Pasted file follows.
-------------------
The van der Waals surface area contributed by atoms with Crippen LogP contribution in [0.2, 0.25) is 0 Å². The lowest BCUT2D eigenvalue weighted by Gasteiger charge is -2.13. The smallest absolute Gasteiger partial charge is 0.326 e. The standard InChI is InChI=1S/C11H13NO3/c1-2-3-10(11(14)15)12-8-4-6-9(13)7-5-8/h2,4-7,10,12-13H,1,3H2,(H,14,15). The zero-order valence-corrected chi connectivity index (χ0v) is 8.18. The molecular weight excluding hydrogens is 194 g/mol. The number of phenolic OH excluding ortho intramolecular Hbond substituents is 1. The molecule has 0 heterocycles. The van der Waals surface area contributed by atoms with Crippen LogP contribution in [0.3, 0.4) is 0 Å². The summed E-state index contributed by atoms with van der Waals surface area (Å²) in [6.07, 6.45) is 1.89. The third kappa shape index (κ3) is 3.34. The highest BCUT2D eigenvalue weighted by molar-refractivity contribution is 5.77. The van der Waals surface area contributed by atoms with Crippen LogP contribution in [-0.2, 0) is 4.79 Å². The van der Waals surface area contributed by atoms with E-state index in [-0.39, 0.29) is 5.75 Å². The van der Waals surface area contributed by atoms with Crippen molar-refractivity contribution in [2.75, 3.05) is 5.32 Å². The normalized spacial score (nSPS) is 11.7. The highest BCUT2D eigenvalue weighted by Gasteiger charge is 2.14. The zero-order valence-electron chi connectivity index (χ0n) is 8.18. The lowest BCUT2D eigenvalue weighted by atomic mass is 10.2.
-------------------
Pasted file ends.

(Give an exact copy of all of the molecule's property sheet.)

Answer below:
The van der Waals surface area contributed by atoms with Crippen LogP contribution in [0.2, 0.25) is 0 Å². The lowest BCUT2D eigenvalue weighted by Gasteiger charge is -2.13. The smallest absolute Gasteiger partial charge is 0.326 e. The standard InChI is InChI=1S/C11H13NO3/c1-2-3-10(11(14)15)12-8-4-6-9(13)7-5-8/h2,4-7,10,12-13H,1,3H2,(H,14,15). The zero-order valence-corrected chi connectivity index (χ0v) is 8.18. The molecular weight excluding hydrogens is 194 g/mol. The number of phenolic OH excluding ortho intramolecular Hbond substituents is 1. The molecule has 0 heterocycles. The van der Waals surface area contributed by atoms with Crippen LogP contribution in [0.3, 0.4) is 0 Å². The summed E-state index contributed by atoms with van der Waals surface area (Å²) in [6.07, 6.45) is 1.89. The third kappa shape index (κ3) is 3.34. The highest BCUT2D eigenvalue weighted by molar-refractivity contribution is 5.77. The van der Waals surface area contributed by atoms with Crippen LogP contribution in [-0.2, 0) is 4.79 Å². The van der Waals surface area contributed by atoms with E-state index in [-0.39, 0.29) is 5.75 Å². The van der Waals surface area contributed by atoms with Crippen molar-refractivity contribution in [2.75, 3.05) is 5.32 Å². The normalized spacial score (nSPS) is 11.7. The highest BCUT2D eigenvalue weighted by Gasteiger charge is 2.14. The zero-order valence-electron chi connectivity index (χ0n) is 8.18. The lowest BCUT2D eigenvalue weighted by atomic mass is 10.2.